But possible circumstances seem to evade the planning of dates for the Assembly sittings. Three hurricanes made passage around Montserrat, Irma, Jose and Maria, the last one though scathing, left the island with measurable damage during September.

Of interest Her Excellency the Governor as it became evident following her actions which could have necessitated or required a sitting of the Assembly to take place within five days after the 23rd September, may not have been aware of the situation regarding the sitting. It must have been evident that Parliament would not have been opened as scheduled.

The 2017-18 calendar was circulated by the Clerk’s office on August 30, showing the Opening of Parliament for the 26-27; a next sitting for October 24th – 25th. It is understood there could not have been a sitting in September and it seemed that an early date could have been set.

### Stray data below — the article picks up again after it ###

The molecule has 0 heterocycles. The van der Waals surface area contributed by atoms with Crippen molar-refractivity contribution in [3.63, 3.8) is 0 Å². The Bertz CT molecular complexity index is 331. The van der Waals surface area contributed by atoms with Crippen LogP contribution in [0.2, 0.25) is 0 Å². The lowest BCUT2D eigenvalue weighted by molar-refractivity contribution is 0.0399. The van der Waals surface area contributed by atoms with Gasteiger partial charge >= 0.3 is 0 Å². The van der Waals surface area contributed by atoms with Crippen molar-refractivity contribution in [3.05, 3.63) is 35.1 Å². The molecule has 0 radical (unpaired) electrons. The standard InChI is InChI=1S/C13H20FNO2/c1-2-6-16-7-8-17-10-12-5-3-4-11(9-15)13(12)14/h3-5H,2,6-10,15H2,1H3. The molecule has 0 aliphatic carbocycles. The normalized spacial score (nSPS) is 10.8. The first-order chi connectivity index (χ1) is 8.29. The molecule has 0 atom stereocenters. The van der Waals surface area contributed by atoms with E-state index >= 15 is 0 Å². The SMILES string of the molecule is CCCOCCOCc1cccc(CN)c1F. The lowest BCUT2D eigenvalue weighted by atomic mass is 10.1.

The question remains. What constituted the delay that the sitting was scheduled for a day when three of the six government legislators to include three ministers would be absent from the territory? This raised further questions when as one reporter puts it, “There was a stark absence of substantive government ministers Friday at the ceremony to mark the opening of the parliamentary year 2017-2018. It was the first time in the history of months of Parliament that this has happened. The Hon Premier Donaldson Romeo his Deputy hon Delmaude Ryan (who was reportedly sick), hon Ministers Paul Lewis and David Osborne, most of whom are off island were notably absent from Friday’s sitting”.